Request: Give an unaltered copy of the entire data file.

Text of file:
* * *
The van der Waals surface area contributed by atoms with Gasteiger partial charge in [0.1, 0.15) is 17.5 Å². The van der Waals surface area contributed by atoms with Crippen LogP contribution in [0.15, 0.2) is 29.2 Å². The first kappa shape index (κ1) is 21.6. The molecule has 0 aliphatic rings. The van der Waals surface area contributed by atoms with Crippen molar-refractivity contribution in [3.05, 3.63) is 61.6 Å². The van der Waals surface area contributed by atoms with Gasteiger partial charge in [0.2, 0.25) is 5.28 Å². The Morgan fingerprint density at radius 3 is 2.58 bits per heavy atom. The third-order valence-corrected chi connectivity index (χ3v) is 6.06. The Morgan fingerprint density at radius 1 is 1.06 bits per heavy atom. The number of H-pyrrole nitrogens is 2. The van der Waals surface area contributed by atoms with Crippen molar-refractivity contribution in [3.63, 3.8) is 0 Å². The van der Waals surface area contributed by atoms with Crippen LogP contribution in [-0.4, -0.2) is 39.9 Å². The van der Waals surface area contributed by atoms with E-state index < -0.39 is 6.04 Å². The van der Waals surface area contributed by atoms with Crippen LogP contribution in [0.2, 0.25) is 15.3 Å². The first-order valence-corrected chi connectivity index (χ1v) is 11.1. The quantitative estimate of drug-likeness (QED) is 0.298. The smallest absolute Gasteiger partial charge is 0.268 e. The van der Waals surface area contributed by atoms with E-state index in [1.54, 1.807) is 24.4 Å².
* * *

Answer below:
The van der Waals surface area contributed by atoms with Gasteiger partial charge in [0.1, 0.15) is 17.5 Å². The van der Waals surface area contributed by atoms with Crippen LogP contribution in [0.15, 0.2) is 29.2 Å². The first kappa shape index (κ1) is 21.6. The molecule has 0 aliphatic rings. The van der Waals surface area contributed by atoms with Crippen molar-refractivity contribution in [3.05, 3.63) is 61.6 Å². The van der Waals surface area contributed by atoms with Gasteiger partial charge in [0.2, 0.25) is 5.28 Å². The Morgan fingerprint density at radius 3 is 2.58 bits per heavy atom. The third-order valence-corrected chi connectivity index (χ3v) is 6.06. The Morgan fingerprint density at radius 1 is 1.06 bits per heavy atom. The number of H-pyrrole nitrogens is 2. The van der Waals surface area contributed by atoms with Crippen molar-refractivity contribution in [3.63, 3.8) is 0 Å². The van der Waals surface area contributed by atoms with Crippen LogP contribution in [-0.4, -0.2) is 39.9 Å². The van der Waals surface area contributed by atoms with E-state index < -0.39 is 6.04 Å². The van der Waals surface area contributed by atoms with Crippen LogP contribution in [0.2, 0.25) is 15.3 Å². The first-order valence-corrected chi connectivity index (χ1v) is 11.1. The quantitative estimate of drug-likeness (QED) is 0.298. The smallest absolute Gasteiger partial charge is 0.268 e. The van der Waals surface area contributed by atoms with E-state index in [1.54, 1.807) is 24.4 Å².